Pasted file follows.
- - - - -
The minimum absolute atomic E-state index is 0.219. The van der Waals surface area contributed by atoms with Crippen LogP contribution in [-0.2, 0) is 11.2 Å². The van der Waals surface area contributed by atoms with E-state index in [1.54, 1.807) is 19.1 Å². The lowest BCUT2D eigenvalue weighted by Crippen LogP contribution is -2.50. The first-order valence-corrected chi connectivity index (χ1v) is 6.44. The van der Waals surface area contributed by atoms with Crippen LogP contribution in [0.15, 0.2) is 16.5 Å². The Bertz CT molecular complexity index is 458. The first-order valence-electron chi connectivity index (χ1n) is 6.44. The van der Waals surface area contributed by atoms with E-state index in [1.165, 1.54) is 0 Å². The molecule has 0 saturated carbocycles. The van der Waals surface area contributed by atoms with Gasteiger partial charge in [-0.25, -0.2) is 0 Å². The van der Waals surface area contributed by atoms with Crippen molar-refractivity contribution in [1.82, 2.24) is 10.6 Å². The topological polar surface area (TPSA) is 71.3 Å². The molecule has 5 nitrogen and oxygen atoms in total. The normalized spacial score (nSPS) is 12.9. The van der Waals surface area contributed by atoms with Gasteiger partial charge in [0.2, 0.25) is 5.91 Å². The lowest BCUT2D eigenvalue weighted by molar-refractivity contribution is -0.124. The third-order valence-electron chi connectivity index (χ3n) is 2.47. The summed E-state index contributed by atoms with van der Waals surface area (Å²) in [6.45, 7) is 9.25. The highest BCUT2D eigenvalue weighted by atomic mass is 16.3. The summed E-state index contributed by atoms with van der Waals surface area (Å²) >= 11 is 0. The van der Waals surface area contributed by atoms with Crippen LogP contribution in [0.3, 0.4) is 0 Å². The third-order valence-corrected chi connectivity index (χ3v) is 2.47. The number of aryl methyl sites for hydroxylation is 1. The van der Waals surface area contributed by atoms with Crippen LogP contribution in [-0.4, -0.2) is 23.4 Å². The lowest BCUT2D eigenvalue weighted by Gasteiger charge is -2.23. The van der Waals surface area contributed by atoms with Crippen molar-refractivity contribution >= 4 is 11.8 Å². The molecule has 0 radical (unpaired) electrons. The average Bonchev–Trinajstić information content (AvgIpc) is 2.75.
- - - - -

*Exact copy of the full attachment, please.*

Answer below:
The minimum absolute atomic E-state index is 0.219. The van der Waals surface area contributed by atoms with Crippen LogP contribution in [-0.2, 0) is 11.2 Å². The van der Waals surface area contributed by atoms with E-state index in [1.54, 1.807) is 19.1 Å². The lowest BCUT2D eigenvalue weighted by Crippen LogP contribution is -2.50. The first-order valence-corrected chi connectivity index (χ1v) is 6.44. The van der Waals surface area contributed by atoms with Crippen LogP contribution in [0.15, 0.2) is 16.5 Å². The Bertz CT molecular complexity index is 458. The first-order valence-electron chi connectivity index (χ1n) is 6.44. The van der Waals surface area contributed by atoms with E-state index in [1.165, 1.54) is 0 Å². The molecule has 0 saturated carbocycles. The van der Waals surface area contributed by atoms with Gasteiger partial charge in [-0.25, -0.2) is 0 Å². The van der Waals surface area contributed by atoms with Crippen molar-refractivity contribution in [1.82, 2.24) is 10.6 Å². The topological polar surface area (TPSA) is 71.3 Å². The molecule has 5 nitrogen and oxygen atoms in total. The normalized spacial score (nSPS) is 12.9. The van der Waals surface area contributed by atoms with Gasteiger partial charge in [0.2, 0.25) is 5.91 Å². The lowest BCUT2D eigenvalue weighted by molar-refractivity contribution is -0.124. The third-order valence-electron chi connectivity index (χ3n) is 2.47. The summed E-state index contributed by atoms with van der Waals surface area (Å²) in [6.45, 7) is 9.25. The highest BCUT2D eigenvalue weighted by atomic mass is 16.3. The summed E-state index contributed by atoms with van der Waals surface area (Å²) >= 11 is 0. The van der Waals surface area contributed by atoms with Crippen LogP contribution in [0.3, 0.4) is 0 Å². The third-order valence-corrected chi connectivity index (χ3v) is 2.47. The number of aryl methyl sites for hydroxylation is 1. The van der Waals surface area contributed by atoms with Crippen LogP contribution in [-0.4, -0.2) is 23.4 Å². The lowest BCUT2D eigenvalue weighted by Gasteiger charge is -2.23. The van der Waals surface area contributed by atoms with Crippen molar-refractivity contribution >= 4 is 11.8 Å². The molecule has 0 radical (unpaired) electrons. The average Bonchev–Trinajstić information content (AvgIpc) is 2.75.